More than 1,000 tv owners did not have a licence in 2012

Gazette: More than 1,000 tv owners did not have a licence in 2012 More than 1,000 tv owners did not have a licence in 2012

MORE than 1,100 Colchester homes were caught without a TV licence last year.

But the region is still below the national average, with 95 per cent of televisions correctly accounted for.

Figures reveal that 820 people in Clacton, 90 people in Harwich and 80 in Maldon were fined for the same offence in 2012.

People caught without a licence could face fines of up to £1,000.
 

Comments (39)

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12:10pm Tue 19 Feb 13

Feisty CBC says...

Just because you own a TV set does not mean you need a license. The license is for watching or having recorded a "live broadcast".
So if you are watching DVD's or various iplayers you can avoid the £145.50 yearly fee legally.
Just because you own a TV set does not mean you need a license. The license is for watching or having recorded a "live broadcast". So if you are watching DVD's or various iplayers you can avoid the £145.50 yearly fee legally. Feisty CBC

1:29pm Tue 19 Feb 13

Justice79 says...

Feisty CBC wrote:
Just because you own a TV set does not mean you need a license. The license is for watching or having recorded a "live broadcast".
So if you are watching DVD's or various iplayers you can avoid the £145.50 yearly fee legally.
Hmmmm £12 odd a month to watch whatever I want and at the time it is broadcast or save the money and limit myself to watching catchup tv.
[quote][p][bold]Feisty CBC[/bold] wrote: Just because you own a TV set does not mean you need a license. The license is for watching or having recorded a "live broadcast". So if you are watching DVD's or various iplayers you can avoid the £145.50 yearly fee legally.[/p][/quote]Hmmmm £12 odd a month to watch whatever I want and at the time it is broadcast or save the money and limit myself to watching catchup tv. Justice79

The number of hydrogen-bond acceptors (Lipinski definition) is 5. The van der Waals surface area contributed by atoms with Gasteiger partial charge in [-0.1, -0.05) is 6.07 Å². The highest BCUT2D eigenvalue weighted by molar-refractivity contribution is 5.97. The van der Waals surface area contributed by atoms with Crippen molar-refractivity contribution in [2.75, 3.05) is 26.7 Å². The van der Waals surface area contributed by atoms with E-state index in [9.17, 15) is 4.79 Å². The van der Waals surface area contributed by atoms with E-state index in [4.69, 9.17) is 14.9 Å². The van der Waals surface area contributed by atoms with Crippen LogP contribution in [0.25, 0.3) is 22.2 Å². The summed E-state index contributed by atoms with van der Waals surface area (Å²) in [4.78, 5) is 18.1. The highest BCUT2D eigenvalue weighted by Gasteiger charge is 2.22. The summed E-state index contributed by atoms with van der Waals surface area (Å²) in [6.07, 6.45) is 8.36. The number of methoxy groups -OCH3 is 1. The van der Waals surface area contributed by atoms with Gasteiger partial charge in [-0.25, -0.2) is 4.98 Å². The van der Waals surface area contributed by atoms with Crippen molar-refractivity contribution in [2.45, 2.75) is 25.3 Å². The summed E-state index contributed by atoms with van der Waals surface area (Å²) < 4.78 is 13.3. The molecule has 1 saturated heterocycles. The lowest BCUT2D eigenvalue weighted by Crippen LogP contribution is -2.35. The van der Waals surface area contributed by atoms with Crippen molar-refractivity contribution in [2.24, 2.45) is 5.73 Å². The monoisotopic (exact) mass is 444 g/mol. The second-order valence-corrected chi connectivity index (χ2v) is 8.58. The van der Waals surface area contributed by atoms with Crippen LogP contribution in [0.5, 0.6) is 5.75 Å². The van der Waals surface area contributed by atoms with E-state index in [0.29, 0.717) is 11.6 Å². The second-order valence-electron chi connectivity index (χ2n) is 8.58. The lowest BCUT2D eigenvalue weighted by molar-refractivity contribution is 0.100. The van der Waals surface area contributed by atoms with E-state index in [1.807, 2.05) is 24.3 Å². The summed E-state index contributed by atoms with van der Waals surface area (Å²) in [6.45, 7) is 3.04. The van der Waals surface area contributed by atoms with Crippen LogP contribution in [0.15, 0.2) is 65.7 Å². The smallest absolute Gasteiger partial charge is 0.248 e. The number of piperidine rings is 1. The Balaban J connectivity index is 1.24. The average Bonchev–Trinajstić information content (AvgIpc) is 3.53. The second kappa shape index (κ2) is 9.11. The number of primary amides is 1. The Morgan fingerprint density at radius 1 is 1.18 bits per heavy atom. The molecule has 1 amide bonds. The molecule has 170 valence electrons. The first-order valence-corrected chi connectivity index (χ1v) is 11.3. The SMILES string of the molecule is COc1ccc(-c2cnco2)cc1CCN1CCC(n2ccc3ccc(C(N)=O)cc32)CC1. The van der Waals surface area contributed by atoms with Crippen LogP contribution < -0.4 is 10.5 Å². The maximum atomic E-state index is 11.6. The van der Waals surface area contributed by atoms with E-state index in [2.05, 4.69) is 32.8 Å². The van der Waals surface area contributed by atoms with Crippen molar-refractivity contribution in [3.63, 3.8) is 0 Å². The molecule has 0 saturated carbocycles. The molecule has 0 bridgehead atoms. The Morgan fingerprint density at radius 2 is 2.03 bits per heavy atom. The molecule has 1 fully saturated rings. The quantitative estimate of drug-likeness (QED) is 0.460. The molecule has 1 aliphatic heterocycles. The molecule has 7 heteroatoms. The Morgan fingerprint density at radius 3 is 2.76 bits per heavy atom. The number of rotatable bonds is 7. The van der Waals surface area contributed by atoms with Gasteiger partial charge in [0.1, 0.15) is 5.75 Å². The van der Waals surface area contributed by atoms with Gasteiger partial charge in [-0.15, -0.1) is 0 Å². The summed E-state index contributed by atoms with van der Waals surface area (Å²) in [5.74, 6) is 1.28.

1:55pm Tue 19 Feb 13

Feisty CBC says...

Justice79 wrote:
Feisty CBC wrote:
Just because you own a TV set does not mean you need a license. The license is for watching or having recorded a "live broadcast".
So if you are watching DVD's or various iplayers you can avoid the £145.50 yearly fee legally.
Hmmmm £12 odd a month to watch whatever I want and at the time it is broadcast or save the money and limit myself to watching catchup tv.
Once you've downloaded the programme you can watch it when you want. They usually become available on iplayer 30 minutes to one hour later. Hmmm £12 odd a month for waiting thirty minutes good luck with that!
[quote][p][bold]Justice79[/bold] wrote: [quote][p][bold]Feisty CBC[/bold] wrote: Just because you own a TV set does not mean you need a license. The license is for watching or having recorded a "live broadcast". So if you are watching DVD's or various iplayers you can avoid the £145.50 yearly fee legally.[/p][/quote]Hmmmm £12 odd a month to watch whatever I want and at the time it is broadcast or save the money and limit myself to watching catchup tv.[/p][/quote]Once you've downloaded the programme you can watch it when you want. They usually become available on iplayer 30 minutes to one hour later. Hmmm £12 odd a month for waiting thirty minutes good luck with that! Feisty CBC

2:17pm Tue 19 Feb 13

Jess Jephcott says...

If you watch it on your computer you are still liable for the fee. You cannot avoid unless you go to the pub or a neighbours.
If you watch it on your computer you are still liable for the fee. You cannot avoid unless you go to the pub or a neighbours. Jess Jephcott

2:39pm Tue 19 Feb 13

Feisty CBC says...

Jess Jephcott wrote:
If you watch it on your computer you are still liable for the fee. You cannot avoid unless you go to the pub or a neighbours.
This is untrue but it is what TV licensing aka the BBC would have you believe.
Unless you are watching it live i.e. as it's being transmitted, no license is needed for your computer.
[quote][p][bold]Jess Jephcott[/bold] wrote: If you watch it on your computer you are still liable for the fee. You cannot avoid unless you go to the pub or a neighbours.[/p][/quote]This is untrue but it is what TV licensing aka the BBC would have you believe. Unless you are watching it live i.e. as it's being transmitted, no license is needed for your computer. Feisty CBC